Reeling in the future

The plot of many a movie has been reinforced by the use of futuristic tech. These are some of the most influential sci-fi movies of the last 50 years

In a departure from tradition, this is going to be a piece dedicated to science fiction cinema without references to light sabers, the Millennium Falcon, the USS Enterprise or the Terminator. While the movies featuring them are excellent in their own right, the focus of this piece is on the films that shaped the portrayal of technology in cinema, and yet might have slipped through the cracks of many people’s viewing lists.

2001: A Space Odyssey

In a list of films from a previous era that still hold up visually today, Stanley Kubrick’s 2001: A Space Odyssey holds a lofty spot. The film, which released way back in 1968, grabbed eyeballs for the impressive rendering of a futuristic world where humanity is a space-faring civilisation, but presented this against the backdrop of man’s own evolution.

It relied heavily on real props, miniatures and innovative camera techniques to produce one of the best portrayals of outer space at that time, that is awe-inspiring even today, despite our over-exposure to computer-generated worlds. For a movie that is almost 50 years old, it also successfully predicted the rise of artificial intelligence, and how it would play an important role in the advancement of human technology. While some sequences can be borderline bewildering, this is a film worth watching for technical prowess and farsightedness.

Back to the Future

For a cult classic, Robert Zemeckis’Back to the Future films aren’t spoken of in the same breath as other technology-fuelled movies of the time. Unlike the intergalactic scope of Star Wars, this trilogy mostly deals with the upheaval that happens in a young boy’s life when an eccentric professor and a time-travelling Delorean are introduced into it. Where Space Odyssey is often ominous and philosophical, BTTF is a hilarious, light-hearted blast to the past — and the future — that teaches us the values of family, friendship and the perils of a broken flux capacitor, all set to an iconic soundtrack. The film paved the way for time travel to become mainstream. As a bonus, the film’s appeal was such that it inspired real-world technology — an experimental hoverboard from Lexus, and self-lacing sneakers by Nike — to be created as a homage to the films.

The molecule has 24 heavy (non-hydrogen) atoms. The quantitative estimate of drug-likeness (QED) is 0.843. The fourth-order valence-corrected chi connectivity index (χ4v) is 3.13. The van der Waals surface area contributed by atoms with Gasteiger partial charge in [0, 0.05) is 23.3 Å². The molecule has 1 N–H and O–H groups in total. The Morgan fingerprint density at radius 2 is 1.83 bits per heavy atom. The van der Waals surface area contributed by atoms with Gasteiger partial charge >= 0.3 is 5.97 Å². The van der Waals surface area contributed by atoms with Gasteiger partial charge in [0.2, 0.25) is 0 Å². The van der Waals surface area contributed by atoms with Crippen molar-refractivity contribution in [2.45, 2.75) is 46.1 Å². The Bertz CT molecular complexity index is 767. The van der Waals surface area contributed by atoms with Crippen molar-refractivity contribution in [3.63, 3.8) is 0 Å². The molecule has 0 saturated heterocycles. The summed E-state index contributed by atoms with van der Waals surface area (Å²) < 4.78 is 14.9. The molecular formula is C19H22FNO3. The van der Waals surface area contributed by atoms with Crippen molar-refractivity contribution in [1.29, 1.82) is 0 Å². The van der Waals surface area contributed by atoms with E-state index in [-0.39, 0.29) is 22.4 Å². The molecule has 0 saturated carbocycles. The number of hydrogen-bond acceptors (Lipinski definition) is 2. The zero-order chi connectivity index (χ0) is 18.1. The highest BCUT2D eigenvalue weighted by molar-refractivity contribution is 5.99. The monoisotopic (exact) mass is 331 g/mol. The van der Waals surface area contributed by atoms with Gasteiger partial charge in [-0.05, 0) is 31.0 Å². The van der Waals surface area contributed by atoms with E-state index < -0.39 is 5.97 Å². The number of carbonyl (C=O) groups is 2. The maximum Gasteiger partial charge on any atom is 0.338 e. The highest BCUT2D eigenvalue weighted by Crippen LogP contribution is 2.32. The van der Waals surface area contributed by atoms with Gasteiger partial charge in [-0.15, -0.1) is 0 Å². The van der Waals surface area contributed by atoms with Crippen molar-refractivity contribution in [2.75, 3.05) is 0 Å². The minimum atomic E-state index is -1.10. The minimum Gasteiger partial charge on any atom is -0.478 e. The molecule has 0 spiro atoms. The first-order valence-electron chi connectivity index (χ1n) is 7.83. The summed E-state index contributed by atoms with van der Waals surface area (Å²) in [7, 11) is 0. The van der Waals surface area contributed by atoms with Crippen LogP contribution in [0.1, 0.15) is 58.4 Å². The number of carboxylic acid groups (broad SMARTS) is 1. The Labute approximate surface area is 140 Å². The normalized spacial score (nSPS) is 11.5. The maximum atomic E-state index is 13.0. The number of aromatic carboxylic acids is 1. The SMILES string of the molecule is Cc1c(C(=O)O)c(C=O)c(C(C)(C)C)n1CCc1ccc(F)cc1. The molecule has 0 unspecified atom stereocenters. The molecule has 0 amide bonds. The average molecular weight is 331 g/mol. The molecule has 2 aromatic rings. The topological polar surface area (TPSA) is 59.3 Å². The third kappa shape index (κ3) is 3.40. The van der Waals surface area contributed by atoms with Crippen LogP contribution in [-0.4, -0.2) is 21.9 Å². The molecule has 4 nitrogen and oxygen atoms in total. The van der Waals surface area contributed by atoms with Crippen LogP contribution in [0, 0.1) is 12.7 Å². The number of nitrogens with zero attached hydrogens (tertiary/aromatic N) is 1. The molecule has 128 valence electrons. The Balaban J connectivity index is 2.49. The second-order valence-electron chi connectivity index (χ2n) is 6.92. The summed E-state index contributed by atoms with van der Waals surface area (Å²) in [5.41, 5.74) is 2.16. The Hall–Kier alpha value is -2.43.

Blade Runner

Dipping back into dark, semi-dystopian futures for a minute, let’s consider Ridley Scott’s Blade Runner. This Harrison Ford-starrer deals with the issues of genetic engineering and mankind’s proclivity to protect its spot at the top of the intelligence chain, while exploiting its own creations.

More than the plot, it was the futuristic setting of the film, compete with flying cars silhouetted against dark skylines lit by neon signs, near-constant rain, and architectural design that made it stand out for its time. This is one worth checking out, as its sequel comes out in October. Harrison Ford is set to reprise his role as Blade Runner Deckard, and this time, he’s joined by Ryan Gosling.

Ex Machina

Cinema in the new millennium is not to be written off completely either. Carrying on from Blade Runner’s meditation into how we use our own intelligent creations, we have Ex Machina, a modern interpretation of what the near future might hold. Once again based on the premise of artificial intelligence, this film delves deep into the psyche of the robot mind, as it tries to reason the purpose of its existence. The film reverses many of the perceptions we have about AI as a tool, and ponders the motivations of true artificial consciousness, a path Space Odyssey set us on, nearly half a century ago.

Cinema, much like life, does indeed come full circle.

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Printable version | Apr 7, 2020 6:13:39 AM |

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